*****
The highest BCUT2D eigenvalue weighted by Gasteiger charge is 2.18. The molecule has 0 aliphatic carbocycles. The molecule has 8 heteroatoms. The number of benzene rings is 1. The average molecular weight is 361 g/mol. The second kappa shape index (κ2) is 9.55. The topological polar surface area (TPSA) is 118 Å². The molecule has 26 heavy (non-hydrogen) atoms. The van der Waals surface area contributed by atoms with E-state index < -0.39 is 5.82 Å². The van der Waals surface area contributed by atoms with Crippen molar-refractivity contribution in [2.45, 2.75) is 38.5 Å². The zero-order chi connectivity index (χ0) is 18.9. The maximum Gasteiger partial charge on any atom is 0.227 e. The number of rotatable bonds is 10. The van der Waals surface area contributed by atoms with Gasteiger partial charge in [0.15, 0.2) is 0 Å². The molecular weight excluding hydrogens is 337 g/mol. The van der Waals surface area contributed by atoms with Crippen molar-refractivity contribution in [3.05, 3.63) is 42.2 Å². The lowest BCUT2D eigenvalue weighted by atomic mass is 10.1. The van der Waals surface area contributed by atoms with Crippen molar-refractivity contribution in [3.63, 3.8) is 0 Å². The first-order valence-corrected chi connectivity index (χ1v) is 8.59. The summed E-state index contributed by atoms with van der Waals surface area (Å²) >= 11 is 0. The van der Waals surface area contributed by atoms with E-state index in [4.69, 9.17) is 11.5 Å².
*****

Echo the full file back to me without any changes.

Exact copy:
The highest BCUT2D eigenvalue weighted by Gasteiger charge is 2.18. The molecule has 0 aliphatic carbocycles. The molecule has 8 heteroatoms. The number of benzene rings is 1. The average molecular weight is 361 g/mol. The second kappa shape index (κ2) is 9.55. The topological polar surface area (TPSA) is 118 Å². The molecule has 26 heavy (non-hydrogen) atoms. The van der Waals surface area contributed by atoms with E-state index < -0.39 is 5.82 Å². The van der Waals surface area contributed by atoms with Crippen molar-refractivity contribution in [2.45, 2.75) is 38.5 Å². The zero-order chi connectivity index (χ0) is 18.9. The maximum Gasteiger partial charge on any atom is 0.227 e. The number of rotatable bonds is 10. The van der Waals surface area contributed by atoms with Gasteiger partial charge in [0.15, 0.2) is 0 Å². The molecular weight excluding hydrogens is 337 g/mol. The van der Waals surface area contributed by atoms with Crippen molar-refractivity contribution in [3.05, 3.63) is 42.2 Å². The lowest BCUT2D eigenvalue weighted by atomic mass is 10.1. The van der Waals surface area contributed by atoms with Crippen molar-refractivity contribution in [3.63, 3.8) is 0 Å². The first-order valence-corrected chi connectivity index (χ1v) is 8.59. The summed E-state index contributed by atoms with van der Waals surface area (Å²) >= 11 is 0. The van der Waals surface area contributed by atoms with E-state index in [4.69, 9.17) is 11.5 Å².